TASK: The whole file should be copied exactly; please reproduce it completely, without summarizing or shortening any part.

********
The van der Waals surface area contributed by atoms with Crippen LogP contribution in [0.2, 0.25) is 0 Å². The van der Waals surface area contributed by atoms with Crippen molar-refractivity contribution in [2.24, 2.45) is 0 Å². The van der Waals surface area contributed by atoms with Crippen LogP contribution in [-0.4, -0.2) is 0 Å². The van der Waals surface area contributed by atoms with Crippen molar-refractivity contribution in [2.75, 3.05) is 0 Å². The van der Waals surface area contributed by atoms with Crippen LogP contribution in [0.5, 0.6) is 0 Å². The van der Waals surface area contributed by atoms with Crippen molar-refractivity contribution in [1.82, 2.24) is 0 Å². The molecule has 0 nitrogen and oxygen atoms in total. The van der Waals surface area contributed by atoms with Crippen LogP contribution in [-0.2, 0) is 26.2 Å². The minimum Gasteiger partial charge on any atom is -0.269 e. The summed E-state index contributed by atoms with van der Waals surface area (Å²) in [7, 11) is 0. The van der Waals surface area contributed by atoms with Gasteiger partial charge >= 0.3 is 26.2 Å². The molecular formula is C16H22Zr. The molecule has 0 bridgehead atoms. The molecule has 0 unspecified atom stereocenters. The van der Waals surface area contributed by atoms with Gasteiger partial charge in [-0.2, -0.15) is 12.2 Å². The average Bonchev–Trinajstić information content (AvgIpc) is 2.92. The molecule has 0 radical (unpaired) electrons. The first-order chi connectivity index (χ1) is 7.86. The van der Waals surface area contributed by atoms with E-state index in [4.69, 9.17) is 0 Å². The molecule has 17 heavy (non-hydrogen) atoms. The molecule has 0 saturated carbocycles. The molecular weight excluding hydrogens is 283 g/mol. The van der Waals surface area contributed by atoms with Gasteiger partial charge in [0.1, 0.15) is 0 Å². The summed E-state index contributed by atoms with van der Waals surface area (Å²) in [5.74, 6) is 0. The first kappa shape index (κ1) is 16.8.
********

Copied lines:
The van der Waals surface area contributed by atoms with Crippen LogP contribution in [0.2, 0.25) is 0 Å². The van der Waals surface area contributed by atoms with Crippen molar-refractivity contribution in [2.24, 2.45) is 0 Å². The van der Waals surface area contributed by atoms with Crippen LogP contribution in [-0.4, -0.2) is 0 Å². The van der Waals surface area contributed by atoms with Crippen molar-refractivity contribution in [2.75, 3.05) is 0 Å². The van der Waals surface area contributed by atoms with Crippen LogP contribution in [0.5, 0.6) is 0 Å². The van der Waals surface area contributed by atoms with Crippen molar-refractivity contribution in [1.82, 2.24) is 0 Å². The molecule has 0 nitrogen and oxygen atoms in total. The van der Waals surface area contributed by atoms with Crippen LogP contribution in [-0.2, 0) is 26.2 Å². The minimum Gasteiger partial charge on any atom is -0.269 e. The summed E-state index contributed by atoms with van der Waals surface area (Å²) in [7, 11) is 0. The van der Waals surface area contributed by atoms with Gasteiger partial charge >= 0.3 is 26.2 Å². The molecular formula is C16H22Zr. The molecule has 0 bridgehead atoms. The molecule has 0 unspecified atom stereocenters. The van der Waals surface area contributed by atoms with Gasteiger partial charge in [-0.2, -0.15) is 12.2 Å². The average Bonchev–Trinajstić information content (AvgIpc) is 2.92. The molecule has 0 radical (unpaired) electrons. The first-order chi connectivity index (χ1) is 7.86. The van der Waals surface area contributed by atoms with E-state index in [4.69, 9.17) is 0 Å². The molecule has 17 heavy (non-hydrogen) atoms. The molecule has 0 saturated carbocycles. The molecular weight excluding hydrogens is 283 g/mol. The van der Waals surface area contributed by atoms with Gasteiger partial charge in [0.1, 0.15) is 0 Å². The summed E-state index contributed by atoms with van der Waals surface area (Å²) in [5.74, 6) is 0. The first kappa shape index (κ1) is 16.8.